Moments For The Culture-
Hidden History of Americas First Superstar Athletes – The Harlem Derby

by Richard Lallite

HarlemAmerica-Harlem_Derby-Main-Slide-1 Moments For the Culture Hidden History of Americas First Superstar Athletes
The Harlem Derby
HarlemAmerica-logo-no-tagline-feature-article-white-back-trans-2
Moments For The Culture Hidden History of Americas First Superstar Athletes
The Harlem Derby
Featuring Interviews by
HarlemAmerica Correspondent
Roz Nixon
HarlemAmerica-logo-no-tagline-feature-article-white-back-trans-2

Featuring Interviews by HarlemAmerica Correspondent Roz Nixon

The Harlem Derby began as a one day gathering of people demonstrating the pomp of the Kentucky Derby done “Harlem Style”

If you walked down the streets of Harlem on Saturday, May 1st, 2021 , you would not have been able to miss the festive mood as the Harlem community gathered to celebrate the Black Horsemen of the Kentucky Derby and their hidden legacy. You would have marveled at the women dressed in their best with brightly colored and elaborate headgear, and the smartly dressed men in a range of fedoras, bowlers and boaters. This was Harlem Derby Day.

Founded by Rob Owens in 2013, The Harlem Derby celebrates the contributions and achievements of the Black Jockeys and Trainers who were the superstars of America’s oldest and longest, continuously running sporting event. The Kentucky Derby began in the year 1875, at that time, post Civil War, most horse trainers, grooms and jockeys were African-American men. In that first running, 13 out of 15 riders were African-American. In fact, the winner of the inaugural race was Oliver Lewis, an African-American and Kentucky native, born into slavery in 1856. In 1892, Alonzo Clayton competed at the age of 15 and became the youngest person to ever win the Kentucky Derby. One of the most prolific men to compete in the Kentucky Derby was Isaac Burns Murphy. He competed 11 times and won what would come to be known as “The Run for the Roses” 3 times, in 1884, 1890 and 1891.

In the early 1900s with the advent of the Jim Crow Era, African-Americans were banned from the sport with no representation in the race between 1922 and the year 2000. This however, cannot minimize the impact that African-Americans had on the creation and popularization of The Oldest American Sporting Event.

The Harlem Derby began as a one day gathering of people demonstrating the pomp of the Kentucky Derby done “Harlem Style” and has become a three-week long series. This year organizers introduced The Harlem Derby Music Festival which featured artists from all over the country, for a day celebrating the deep roots of African-American Music of all genres and the Black Derby Aesthetic in our culture.

For more information on The Harlem Derby or the History of African-American Jockeys in The Kentucky Derby please check out the links below:

HarlemAmerica Correspondent Roz Nixon Interviews Co-Founder Rob Owens and Guests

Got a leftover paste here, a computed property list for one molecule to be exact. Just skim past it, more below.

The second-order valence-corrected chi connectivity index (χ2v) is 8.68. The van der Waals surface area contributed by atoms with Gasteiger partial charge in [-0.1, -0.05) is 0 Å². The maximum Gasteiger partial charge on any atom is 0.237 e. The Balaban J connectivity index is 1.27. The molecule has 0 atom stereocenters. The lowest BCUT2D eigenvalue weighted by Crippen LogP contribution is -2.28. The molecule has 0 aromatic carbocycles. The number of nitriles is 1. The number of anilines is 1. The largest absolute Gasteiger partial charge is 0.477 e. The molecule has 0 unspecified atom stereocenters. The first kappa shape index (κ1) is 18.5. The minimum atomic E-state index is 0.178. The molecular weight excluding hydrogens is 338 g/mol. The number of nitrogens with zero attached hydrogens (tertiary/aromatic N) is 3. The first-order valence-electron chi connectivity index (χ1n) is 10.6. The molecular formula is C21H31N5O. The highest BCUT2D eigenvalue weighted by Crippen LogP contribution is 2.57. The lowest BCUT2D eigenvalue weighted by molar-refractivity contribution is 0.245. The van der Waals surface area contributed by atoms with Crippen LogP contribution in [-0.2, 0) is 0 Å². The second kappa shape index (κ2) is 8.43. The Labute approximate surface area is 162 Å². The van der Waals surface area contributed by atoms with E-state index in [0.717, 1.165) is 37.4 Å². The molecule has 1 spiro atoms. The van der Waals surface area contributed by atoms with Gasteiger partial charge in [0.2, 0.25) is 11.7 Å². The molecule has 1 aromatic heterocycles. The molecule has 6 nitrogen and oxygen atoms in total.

HarlemAmerica-Harlem_Derby-Main-Slide-1 Moments For the Culture Hidden History of Americas First Superstar Athletes
The Harlem Derby
HarlemAmerica-logo-no-tagline-feature-article-white-back-trans-2
Moments For The Culture Hidden History of Americas First Superstar Athletes
The Harlem Derby
Featuring Interviews by
HarlemAmerica Correspondent
Roz Nixon
HarlemAmerica-logo-no-tagline-feature-article-white-back-trans-2

The Harlem Derby began as a one day gathering of people demonstrating the pomp of the Kentucky Derby done “Harlem Style”

If you walked down the streets of Harlem on Saturday, May 1st, 2021 , you would have been able to miss the festive mood as the Harlem community gathered to celebrate the Black Horsemen of the Kentucky Derby and their hidden legacy. You would have marveled at the women dressed in their best with brightly colored and elaborate headgear, and the smartly dressed men in a range of fedoras, bowlers and boaters. This was Harlem Derby Day.

Founded by Rob Owens and Annette Harris in 2013, The Harlem Derby celebrates the contributions and achievements of the Black Jockeys and Trainers who were the superstars of America’s oldest and longest continuously running sporting event. The Kentucky Derby began in the year 1875, at that time, post Civil War, most horse trainers, grooms and jockeys were African-American men. In that first running, 13 out of 15 riders were African-American. In fact, the winner of the inaugural race was Oliver Lewis, an African-American and Kentucky native, born into slavery in 1856. In 1895, James Perkins competed and at the age of 15 became the youngest person to ever win. One of the most prolific men to compete in the Kentucky Derby was Isaac Burns Murphy. He competed 11 times and won “The Run for the Roses” 3 times, in 1884, 1890 and 1891.

In the early 1900s with the advent of the Jim Crow Era, African-Americans were banned from the sport with no representation in the race between 1922 and the year 2000. This however, cannot minimize the impact that African-Americans had on the creation and popularization of The Oldest American Sporting Event.

The Harlem Derby began as a one day gathering of people demonstrating the pomp of the Kentucky Derby done “Harlem Style” and has become a three-week long series. This year organizers introduced The Harlem Derby Music Festival which featured artists from all over the country, for a day celebrating the deep roots of African-American Music of all genres and the Black Derby Aesthetic in our culture.

For more information on The Harlem Derby or the History of African-American Jockeys in The Kentucky Derby please check out the links below:

HarlemAmerica Correspondent Roz Nixon Interviews Co-Founder Rob Owens and Guests

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